Review: 'Menopause: The Musical'

In it's current run at the Hammer Theatre Center, 'M:TM' features absurdist pop parodies, accomplished cast
Women of a certain age are all the rage in 'Menopause: The Musical,' now playing at the Hammer Theatre Center. Photo by GFour Productions

It's criminal how well-served the male menopausal audience is. There is not, nor does there need to be, Male Menopause: The Musical; there is no market for nightshirts reading "Keep Calm and Think About Your Hedge Fund." And such an audience would need no $1 souvenir fans to ward off hot flashes. Men over 50 never ever feel that hot, anyway.

The Jeanie Linders-written musical debuted in Orlando, Florida, in 2001—about the same time the Backstreet Boys were running amok—and it's survived, complete with merch in the form of CDs, nightshirts riffing on hot flashes and lots of chocolate. It's currently in a perpetual Vegas run, but wherever it plays, moms and daughters meet: the former come to celebrate the power of life apres-estrogen, the latter to find out what's in store for them.

Its production design is like a cabaret piece that got very big. It's one set, representing the doors of New York City's Bloomingdale's (the London version stages at the doors of Marks and Spencer). The characters have a chance meeting and tour the store, floor by floor.

First is a no-nonsense businesswoman (Wydetta Carter, an original member of the Chicago M:TM company) who is billed as Professional Woman. The vintage hippie "Earth Mother" (Kittra Coomer) has a platinum peaked haircut and a clashing Indian print outfit.

Next is the eager-to-please Iowa Housewife (South Coast Rep vet Karen Gedissman, also billed as the show's dance captain) in a conservative suit on the gray side of yellow-green. This entertainment has always been successful in tourist towns, so it's canny that one of the characters is an out-of-towner. Fourth among them is the Soap Star, an aging actress from One Life to Lose. She's played by Cherie Price, who has been with various M:TM companies for more than a decade.

Linders' book chronicles the effects of menopause: hot flashes, emotional outbursts, sleeplessness, the consumption of meds, strife with mothers and weight gain. ("I used to be a size 2!" "Yeah, so is my right leg!") As the off-stage toilet flushes suggest—ever a crowd-pleaser, that sound effect—rebellious bladders are also a prob. A barrage of Mad Magazine-style song parodies propel the action: "Chain of Fools" becomes "Change of Life," for instance. The Bee Gees' "Stayin' Alive" mutates into an ode to insomnia, "Staying Awake." ("Whether you're a sister, or whether you're a mother, you're staying awake.") Here, by Price, are two different versions of "I'm Having a Hot Flash" set to Irving Berlin's "We're Having a Heat Wave," first at rhumba and then at Marilyn Monroe-tempo.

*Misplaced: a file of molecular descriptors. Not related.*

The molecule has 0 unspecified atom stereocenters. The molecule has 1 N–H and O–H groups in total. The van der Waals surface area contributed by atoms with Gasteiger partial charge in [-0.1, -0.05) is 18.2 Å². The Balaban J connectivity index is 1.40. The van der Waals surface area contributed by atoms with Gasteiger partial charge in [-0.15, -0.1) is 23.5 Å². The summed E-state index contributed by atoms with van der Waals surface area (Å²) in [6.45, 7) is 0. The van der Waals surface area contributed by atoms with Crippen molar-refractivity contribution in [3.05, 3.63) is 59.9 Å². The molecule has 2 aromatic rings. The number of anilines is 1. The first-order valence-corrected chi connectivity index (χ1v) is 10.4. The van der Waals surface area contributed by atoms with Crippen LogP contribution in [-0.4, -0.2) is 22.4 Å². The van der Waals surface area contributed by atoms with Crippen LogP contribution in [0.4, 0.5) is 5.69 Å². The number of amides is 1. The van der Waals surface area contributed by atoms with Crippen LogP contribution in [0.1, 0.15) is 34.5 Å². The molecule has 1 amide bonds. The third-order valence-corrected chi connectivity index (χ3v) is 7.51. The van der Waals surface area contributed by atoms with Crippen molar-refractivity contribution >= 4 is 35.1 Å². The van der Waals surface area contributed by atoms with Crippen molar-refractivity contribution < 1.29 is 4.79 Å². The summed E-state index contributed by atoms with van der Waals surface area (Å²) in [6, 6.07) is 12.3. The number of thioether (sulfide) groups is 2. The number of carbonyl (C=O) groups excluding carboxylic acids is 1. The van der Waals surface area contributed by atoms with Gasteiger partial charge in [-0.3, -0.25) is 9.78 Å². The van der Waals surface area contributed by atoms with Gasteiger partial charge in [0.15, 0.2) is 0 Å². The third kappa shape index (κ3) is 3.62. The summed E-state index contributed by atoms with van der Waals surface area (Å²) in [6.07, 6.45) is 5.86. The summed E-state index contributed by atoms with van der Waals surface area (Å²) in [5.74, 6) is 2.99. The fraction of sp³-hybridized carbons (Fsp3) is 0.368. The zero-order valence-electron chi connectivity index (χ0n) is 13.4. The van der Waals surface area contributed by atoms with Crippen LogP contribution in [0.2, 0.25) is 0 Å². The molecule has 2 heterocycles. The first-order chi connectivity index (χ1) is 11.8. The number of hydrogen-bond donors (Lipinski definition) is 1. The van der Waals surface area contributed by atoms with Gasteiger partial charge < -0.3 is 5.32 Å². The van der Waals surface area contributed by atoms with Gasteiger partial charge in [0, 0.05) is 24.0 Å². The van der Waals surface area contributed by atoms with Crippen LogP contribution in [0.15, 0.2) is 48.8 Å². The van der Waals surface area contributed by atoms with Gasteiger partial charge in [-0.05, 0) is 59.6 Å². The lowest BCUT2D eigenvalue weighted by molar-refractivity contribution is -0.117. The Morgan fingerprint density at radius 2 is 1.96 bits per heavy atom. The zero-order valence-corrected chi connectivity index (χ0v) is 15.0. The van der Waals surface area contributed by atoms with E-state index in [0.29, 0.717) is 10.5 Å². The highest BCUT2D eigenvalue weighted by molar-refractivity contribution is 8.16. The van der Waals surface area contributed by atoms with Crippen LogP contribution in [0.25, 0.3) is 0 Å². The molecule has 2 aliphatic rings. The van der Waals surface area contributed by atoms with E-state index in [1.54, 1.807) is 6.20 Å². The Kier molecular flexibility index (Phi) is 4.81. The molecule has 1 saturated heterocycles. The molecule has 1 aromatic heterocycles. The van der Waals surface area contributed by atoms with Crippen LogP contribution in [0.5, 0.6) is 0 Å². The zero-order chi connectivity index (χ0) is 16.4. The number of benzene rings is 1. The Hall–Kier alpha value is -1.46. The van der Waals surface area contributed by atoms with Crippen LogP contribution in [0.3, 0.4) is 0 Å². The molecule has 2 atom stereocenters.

It's mutual bonding all around by the time vibrators come out. Before that, Carter's flawless Tina Turner impersonation stopped everything in its tracks. Carter is a lady of size with a grand voice, and there are many times when the show tilts so far in her direction that you don't think the other three can match her. But they all do something impressive. In Gedissman's case, it's a bit of Lucille Ball-worthy pantomime as she tries to squeeze herself into a piece of complicated black lingerie apparently sized for a Barbie doll.

Coomer, who toured with this show in the Pacific Northwest, does the Berkeley-style aging woman in comfortable shoes pretty much perfectly; her character can stop any conversation with the phrase "Back in the '60sÉ" And Price, finishing up, togged in satin-print tiger jammies, does a sharp performance of a challenging song, Bacharach-David's "Don't Make Me Over," sung as a plea for plastic surgery ("Please Make Me Over").

You don't dissect froth as if it were a frog, but M:TM is a little bemusing. It's a tribal musical, heavily franchised, playing from here to Kuala Lumpur. It calls out those who weathered menopause for some honor and applause. It makes donations to women's causes, while at the same time plugging retail therapy at a big-name department store. Still, it's strange to see the international branding of something that's unfun and unavoidable, something that often ends with so many women being declared redundant by the cruelty of the market. It's the lighter side of a seriously painful process. Maybe, if this property is renovated later on for newer songs, it could get slightly angrier—perhaps less Brenda Lee and a little more Patti Smith?

Menopause: The Musical
Thru Jan 21, $54+
Hammer Theatre Center, San Jose

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